A faithful supporter recently sent me an interesting article in the Chronicle of Higher Education in which the writer asks the question: should empathy be taught to college students? The author, Richard Kahlenberg, asks: “In higher education, should colleges affirmatively seek to teach students empathy or is doing so inappropriate because it is unrelated to academic achievement and might be overtly political?”
First, I have to say I see nothing political about empathy. One would hope that politicians of every persuasion would see the pro-social value of empathy in our society. Yes, some on the far-right side of the political spectrum do not believe that values should be taught in school, but rather should be left strictly to home. Also, as the speaker to whom Mr. Kahlenberg was listening pointed out, President Obama was castigated by some Republicans for saying, when he was in the process of making his last Supreme Court appointment, that he would be looking for a justice with the trait of empathy. (See previous blog post from May 2009 for my take on this topic.) But I seriously doubt any political party would wish to call itself “anti-empathy”.
There are 2 questions to be answered as to whether teaching empathy to college students is advisable: is it worthwhile, and is it possible?
Possible? Maybe, maybe not. Empathy is a human trait that I believe is built into the human brain and the human social system, and it is learned naturally just as we learn language, the social mores of our particular group, and many other things. Most humans develop empathy to a certain degree–some more, some less, and a few, not at all. (See my blog posts on March 2009 and May 2o11 for further discussion of this topic.) Mr. Kahlenberg discusses a college which is requiring its students to take part in an 8-week program in which they do things like spending a day in a wheelchair, or a night in a homeless shelter. My feeling is, this may help some young people broaden their understanding of what people less fortunate than themselves experience, so why not do it? Of course, spending one night in a homeless shelter cannot give a true, deep understanding of what it is like to be without a home–to live in uncertainty day after day, to not be able to own more than you can carry on your back or maybe store at a friend’s house, to not know where you will be sleeping each night, to not have a neighborhood and the sense of belonging that comes with that… But even having a taste of the experience might open up some eyes and hearts to things the person had not understood and thought about before.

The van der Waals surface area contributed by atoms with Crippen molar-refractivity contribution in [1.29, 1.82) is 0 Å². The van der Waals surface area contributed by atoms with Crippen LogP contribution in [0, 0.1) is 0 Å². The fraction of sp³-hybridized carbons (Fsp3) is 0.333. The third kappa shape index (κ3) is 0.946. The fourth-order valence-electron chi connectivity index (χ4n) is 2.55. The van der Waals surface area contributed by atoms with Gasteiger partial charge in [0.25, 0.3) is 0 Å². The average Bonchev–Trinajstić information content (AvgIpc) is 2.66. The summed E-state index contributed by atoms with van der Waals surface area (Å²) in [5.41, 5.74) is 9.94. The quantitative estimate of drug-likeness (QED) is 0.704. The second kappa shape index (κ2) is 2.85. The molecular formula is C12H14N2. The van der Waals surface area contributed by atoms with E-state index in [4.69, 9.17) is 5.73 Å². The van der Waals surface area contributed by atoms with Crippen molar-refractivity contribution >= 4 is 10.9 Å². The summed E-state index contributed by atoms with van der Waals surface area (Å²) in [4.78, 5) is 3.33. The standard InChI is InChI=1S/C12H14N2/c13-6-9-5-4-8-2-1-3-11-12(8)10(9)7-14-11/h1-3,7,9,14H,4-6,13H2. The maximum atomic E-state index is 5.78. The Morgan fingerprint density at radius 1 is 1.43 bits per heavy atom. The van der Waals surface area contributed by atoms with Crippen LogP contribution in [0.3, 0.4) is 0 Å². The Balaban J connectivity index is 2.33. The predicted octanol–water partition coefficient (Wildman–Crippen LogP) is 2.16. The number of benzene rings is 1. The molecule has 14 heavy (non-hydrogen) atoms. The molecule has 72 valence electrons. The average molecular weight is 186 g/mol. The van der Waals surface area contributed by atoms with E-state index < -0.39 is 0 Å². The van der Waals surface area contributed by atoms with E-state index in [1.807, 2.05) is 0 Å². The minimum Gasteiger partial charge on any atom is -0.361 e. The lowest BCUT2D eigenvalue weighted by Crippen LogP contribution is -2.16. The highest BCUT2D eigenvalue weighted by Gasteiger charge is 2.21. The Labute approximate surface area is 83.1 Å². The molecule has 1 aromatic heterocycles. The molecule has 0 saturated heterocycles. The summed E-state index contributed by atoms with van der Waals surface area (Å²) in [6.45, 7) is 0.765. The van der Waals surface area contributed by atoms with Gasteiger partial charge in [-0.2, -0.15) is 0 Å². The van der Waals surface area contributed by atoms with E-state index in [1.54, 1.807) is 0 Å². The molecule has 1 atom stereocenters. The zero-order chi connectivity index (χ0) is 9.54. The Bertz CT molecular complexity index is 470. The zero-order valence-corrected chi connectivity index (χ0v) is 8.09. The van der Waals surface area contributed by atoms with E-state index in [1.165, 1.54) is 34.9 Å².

And I too am only speculating and imagining what being homeless would be like, because I have not personally experienced that. In fact, I would hope that the college would pair each “experience” with a guest speaker who could talk to the students about what their life is like and how they feel about it, and who could answer the students’ questions and engage in a deep and meaningful dialogue with them.
As far as whether it is appropriate for colleges to teach empathy? Absolutely! Gaining understanding of the larger world is pretty much the mission of higher education, isn’t it? Don’t most English literature classes involve analyzing and trying to understand the characters’ feelings and experiences? Don’t sociology classes, anthropology classes, psychology classes and many other college courses expand a student’s empathy and understanding of other people?
The intention of a liberal arts education is to broaden young people’s understanding of the world and those who live in it. Enhancing students’ empathy gives them another tool to do so.